Christmas is coming, (in case anybody hadn’t noticed) and nearly every card I get has snow on it. What is it about that white stuff that gets us all so hopeful? In Britain we border on the delusional about snow. It’s what we all want for Christmas, but we rarely get it. We don’t have white Christmases; we have wet ones; sleety, windy, breezy, damp ones. And if the weather forecast is anything to go by, we are in for some tremendous gales today. Michael Alexander Chaney put some snow scenes from literature in his blog. I’ve got some rain ones. Get your brollies out.
The air was so heavy with water, that not till they had passed Frog’s Bridge did they hear the sweet, dull jangle of sound that told them that the ringers were practising their Christmas peal; it drifted through the streaming rain with an aching and intolerable melancholy, like the noise of the bells of a drowned city pulsing up through the overwhelming sea.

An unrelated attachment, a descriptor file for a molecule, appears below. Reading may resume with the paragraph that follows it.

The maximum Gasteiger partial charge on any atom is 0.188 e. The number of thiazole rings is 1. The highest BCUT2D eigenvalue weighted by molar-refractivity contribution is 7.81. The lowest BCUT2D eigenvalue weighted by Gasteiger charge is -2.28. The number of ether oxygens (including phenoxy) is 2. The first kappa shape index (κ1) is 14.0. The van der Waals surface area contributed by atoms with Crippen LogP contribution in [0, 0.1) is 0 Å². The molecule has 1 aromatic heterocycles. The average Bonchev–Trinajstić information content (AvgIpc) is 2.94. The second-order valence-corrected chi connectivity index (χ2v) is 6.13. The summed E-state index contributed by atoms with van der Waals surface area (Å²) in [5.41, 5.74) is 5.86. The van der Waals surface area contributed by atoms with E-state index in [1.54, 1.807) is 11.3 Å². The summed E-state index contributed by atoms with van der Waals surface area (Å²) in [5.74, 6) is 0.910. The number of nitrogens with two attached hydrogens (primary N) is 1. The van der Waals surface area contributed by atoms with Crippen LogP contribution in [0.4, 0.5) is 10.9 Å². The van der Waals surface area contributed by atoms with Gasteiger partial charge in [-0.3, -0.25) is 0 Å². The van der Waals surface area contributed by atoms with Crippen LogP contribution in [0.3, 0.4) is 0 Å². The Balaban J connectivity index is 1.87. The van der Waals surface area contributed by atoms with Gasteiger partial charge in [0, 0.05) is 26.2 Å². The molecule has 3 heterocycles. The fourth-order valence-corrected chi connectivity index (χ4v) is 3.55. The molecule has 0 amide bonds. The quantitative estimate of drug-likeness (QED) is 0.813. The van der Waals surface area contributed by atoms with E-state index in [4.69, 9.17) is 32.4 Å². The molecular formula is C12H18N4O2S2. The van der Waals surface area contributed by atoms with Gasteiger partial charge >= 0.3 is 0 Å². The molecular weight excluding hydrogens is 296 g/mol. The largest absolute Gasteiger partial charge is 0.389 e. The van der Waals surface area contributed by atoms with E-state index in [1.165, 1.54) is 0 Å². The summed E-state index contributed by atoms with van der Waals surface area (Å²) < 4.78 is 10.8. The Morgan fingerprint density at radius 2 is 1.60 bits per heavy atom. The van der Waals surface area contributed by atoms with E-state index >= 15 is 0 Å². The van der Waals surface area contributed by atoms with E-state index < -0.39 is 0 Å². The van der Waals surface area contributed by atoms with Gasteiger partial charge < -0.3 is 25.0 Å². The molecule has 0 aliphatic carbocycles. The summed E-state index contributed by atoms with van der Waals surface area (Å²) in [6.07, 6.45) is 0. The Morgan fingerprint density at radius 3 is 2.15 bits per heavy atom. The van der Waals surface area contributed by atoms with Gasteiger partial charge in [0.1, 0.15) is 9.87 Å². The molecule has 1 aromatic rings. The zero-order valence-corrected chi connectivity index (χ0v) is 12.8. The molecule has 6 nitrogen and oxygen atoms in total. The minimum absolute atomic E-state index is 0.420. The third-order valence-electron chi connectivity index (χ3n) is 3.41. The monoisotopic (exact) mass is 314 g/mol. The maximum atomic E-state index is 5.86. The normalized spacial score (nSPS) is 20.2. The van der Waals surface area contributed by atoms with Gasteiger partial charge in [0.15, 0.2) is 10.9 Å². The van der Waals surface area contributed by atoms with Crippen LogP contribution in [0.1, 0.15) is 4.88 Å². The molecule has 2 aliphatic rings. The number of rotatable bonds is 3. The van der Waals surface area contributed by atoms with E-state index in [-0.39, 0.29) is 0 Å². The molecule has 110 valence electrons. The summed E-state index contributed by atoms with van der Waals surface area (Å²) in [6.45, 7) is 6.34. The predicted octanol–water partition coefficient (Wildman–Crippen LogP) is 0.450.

The Nine Tailors, Dorothy L Sayers.
Then came a wind and a rain, and the wind whipped the rain and hail about in every direction, so that an overhanging rock was no protection at all. Soon they were getting drenched and their ponies were standing with their heads down and their tails between their legs, and some of them were whinnying with fright. They could hear the giants guffawing and shouting all over the mountainsides.
The Hobbit, JRR Tolkien
Though the hygrometer was within 33 ½ degrees of extreme dryness, or 66 ½ from extreme humidity, thick clouds formed round us, which obliged us to think of retreating: in a little time, the summit of the mountain was surrounded by them: they spread and covered the whole horizon: a premature night surprised us in a very dangerous road, and we suffered one of the most violent tempests I ever experienced, of wind, rain, hail, and thunder.
Thoughts on Meteorology, M de Luc
My troubles began when I joined my Highland battalion in India and had to have a batman from the ranks of my own platoon. No doubt I had been spoiled in India, but the contrast was dramatic. Where I had been accustomed to waking to the soft murmur of ‘Chota hazri, sahib’, and having a pialla of perfectly-brewed tea and a sliced mango on my bedside table, there was now a crash of hobnailed boots and a raucous cry of ‘Erzi tea! Some o’ it’s spilt, and there’s nae sugar. Aye, an’ the rain’s oan again.’
The Complete McAuslan, George MacDonald Fraser,